Second Young Writers Institute Nurtures High School Students Across Genres

Participants of the Young Writers Institute pen essays after their class discussing the form on July 11 in the Literary Arts Center in Alumni Hall. Sarah Yenesel / Staff Photographer

Last week, young writers gathered on the second floor of the Literary Arts Center at Alumni Hall and learned that, in certain instances, it might be OK to cheat.

Under the tutelage of Kim Henderson, a returning faculty member for Chautauqua’s Young Writers Institute, the students explored the abecedarian, a poetic form structured according to alphabetical order. Usually, each line or stanza begins with each letter of the alphabet — a feat that gets trickier as poets approach letters like “Q” and “Z.”

I did have to cheat with (the word) ‘extremities,’ ” one student admitted.

“I think with ‘X’ that’s allowed,” Henderson said.

Encompassing two five-day writing camps for students ages 14 to 18, YWI has wrapped its second and final week of the 2019 season. Henderson, author of The Kind of Girl and chair of the Creative Writing program at Idyllwild Arts Academy, and Kenyatta Rogers, a Cave Canem Fellow and creative writing faculty at the Chicago High School for the Arts, both returned during Weeks Three and Four to teach at the YWI in its second year.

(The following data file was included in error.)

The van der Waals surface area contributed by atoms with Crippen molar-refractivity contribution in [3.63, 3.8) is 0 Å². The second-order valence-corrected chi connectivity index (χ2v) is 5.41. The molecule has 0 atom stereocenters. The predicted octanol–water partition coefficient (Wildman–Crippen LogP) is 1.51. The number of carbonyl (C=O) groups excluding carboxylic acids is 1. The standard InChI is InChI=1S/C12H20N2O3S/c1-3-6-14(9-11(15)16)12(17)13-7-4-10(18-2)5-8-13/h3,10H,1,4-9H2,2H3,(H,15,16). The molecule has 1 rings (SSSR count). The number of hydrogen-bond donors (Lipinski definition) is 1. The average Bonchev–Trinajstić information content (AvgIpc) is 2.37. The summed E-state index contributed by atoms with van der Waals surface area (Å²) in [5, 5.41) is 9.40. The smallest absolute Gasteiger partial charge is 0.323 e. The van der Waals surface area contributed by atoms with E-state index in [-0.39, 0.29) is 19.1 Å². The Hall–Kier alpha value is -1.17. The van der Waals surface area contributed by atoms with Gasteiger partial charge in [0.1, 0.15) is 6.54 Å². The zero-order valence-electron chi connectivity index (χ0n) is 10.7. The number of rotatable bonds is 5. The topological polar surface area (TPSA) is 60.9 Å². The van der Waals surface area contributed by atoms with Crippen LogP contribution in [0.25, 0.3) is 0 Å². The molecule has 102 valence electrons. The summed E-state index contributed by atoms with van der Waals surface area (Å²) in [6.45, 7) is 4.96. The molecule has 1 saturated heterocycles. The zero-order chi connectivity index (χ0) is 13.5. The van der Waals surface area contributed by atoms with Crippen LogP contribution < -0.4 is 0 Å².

Billed as a “multi-genre” writing experience for high school students, the curriculum Henderson and Rogers implemented covers fiction, poetry and nonfiction. Henderson reserved Monday and Tuesday of Week Three for the essential elements of fiction — character development, dialogue, setting, plot and “lots of sensory detail discussion” — and moved into free verse poetry on the following day.

July 11, the day of the abecedarian and the fickle “X,” was devoted to poetic forms with a pause to attend Elizabeth Rush’s Chautauqua Literary and Scientific Circle Author Presentation on her book Rising: Dispatches from the New American Shore. On her cohort’s final day, the students delved into nonfiction while also wrapping up pieces, receiving feedback and creating a class chapbook.

Although Henderson described this year’s young writers as “generally younger,” she appreciated the blend of those who are “trying something new” and those who “seem pretty serious about (writing).” During the fiction portion of the week, Henderson remembered how students reacted to the short story “Orientation” by Daniel Orozco, written in the second-person.